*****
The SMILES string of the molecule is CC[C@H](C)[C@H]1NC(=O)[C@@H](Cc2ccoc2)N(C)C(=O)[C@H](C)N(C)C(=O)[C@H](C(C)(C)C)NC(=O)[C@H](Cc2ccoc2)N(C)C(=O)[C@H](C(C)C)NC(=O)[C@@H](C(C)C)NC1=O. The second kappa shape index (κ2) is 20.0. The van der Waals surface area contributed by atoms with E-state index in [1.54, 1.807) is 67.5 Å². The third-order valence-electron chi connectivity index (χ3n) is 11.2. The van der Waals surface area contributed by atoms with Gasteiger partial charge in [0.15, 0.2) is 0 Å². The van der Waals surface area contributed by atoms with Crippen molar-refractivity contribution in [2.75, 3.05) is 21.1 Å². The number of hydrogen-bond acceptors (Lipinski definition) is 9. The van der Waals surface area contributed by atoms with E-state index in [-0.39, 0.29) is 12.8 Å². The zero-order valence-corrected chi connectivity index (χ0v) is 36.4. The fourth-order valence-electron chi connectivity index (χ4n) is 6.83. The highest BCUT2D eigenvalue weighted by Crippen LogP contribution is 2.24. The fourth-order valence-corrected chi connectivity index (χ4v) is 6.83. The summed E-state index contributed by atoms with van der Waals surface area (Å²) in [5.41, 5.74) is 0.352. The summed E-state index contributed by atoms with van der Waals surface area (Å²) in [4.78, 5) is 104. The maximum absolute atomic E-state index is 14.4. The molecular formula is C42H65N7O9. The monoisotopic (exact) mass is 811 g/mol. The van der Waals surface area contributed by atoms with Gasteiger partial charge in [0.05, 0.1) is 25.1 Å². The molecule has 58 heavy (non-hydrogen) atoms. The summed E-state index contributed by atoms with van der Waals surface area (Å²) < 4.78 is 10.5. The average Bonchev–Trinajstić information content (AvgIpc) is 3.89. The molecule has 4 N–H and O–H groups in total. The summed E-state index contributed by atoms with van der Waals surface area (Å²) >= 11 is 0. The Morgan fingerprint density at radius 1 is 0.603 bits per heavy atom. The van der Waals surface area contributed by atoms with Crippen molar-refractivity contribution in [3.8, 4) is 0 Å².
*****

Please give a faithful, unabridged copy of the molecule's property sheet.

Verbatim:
The SMILES string of the molecule is CC[C@H](C)[C@H]1NC(=O)[C@@H](Cc2ccoc2)N(C)C(=O)[C@H](C)N(C)C(=O)[C@H](C(C)(C)C)NC(=O)[C@H](Cc2ccoc2)N(C)C(=O)[C@H](C(C)C)NC(=O)[C@@H](C(C)C)NC1=O. The second kappa shape index (κ2) is 20.0. The van der Waals surface area contributed by atoms with E-state index in [1.54, 1.807) is 67.5 Å². The third-order valence-electron chi connectivity index (χ3n) is 11.2. The van der Waals surface area contributed by atoms with Gasteiger partial charge in [0.15, 0.2) is 0 Å². The van der Waals surface area contributed by atoms with Crippen molar-refractivity contribution in [2.75, 3.05) is 21.1 Å². The number of hydrogen-bond acceptors (Lipinski definition) is 9. The van der Waals surface area contributed by atoms with E-state index in [-0.39, 0.29) is 12.8 Å². The zero-order valence-corrected chi connectivity index (χ0v) is 36.4. The fourth-order valence-electron chi connectivity index (χ4n) is 6.83. The highest BCUT2D eigenvalue weighted by Crippen LogP contribution is 2.24. The fourth-order valence-corrected chi connectivity index (χ4v) is 6.83. The summed E-state index contributed by atoms with van der Waals surface area (Å²) in [5.41, 5.74) is 0.352. The summed E-state index contributed by atoms with van der Waals surface area (Å²) in [4.78, 5) is 104. The maximum absolute atomic E-state index is 14.4. The molecular formula is C42H65N7O9. The monoisotopic (exact) mass is 811 g/mol. The van der Waals surface area contributed by atoms with Gasteiger partial charge in [0.05, 0.1) is 25.1 Å². The molecule has 58 heavy (non-hydrogen) atoms. The summed E-state index contributed by atoms with van der Waals surface area (Å²) < 4.78 is 10.5. The average Bonchev–Trinajstić information content (AvgIpc) is 3.89. The molecule has 4 N–H and O–H groups in total. The summed E-state index contributed by atoms with van der Waals surface area (Å²) >= 11 is 0. The Morgan fingerprint density at radius 1 is 0.603 bits per heavy atom. The van der Waals surface area contributed by atoms with Crippen molar-refractivity contribution in [3.8, 4) is 0 Å².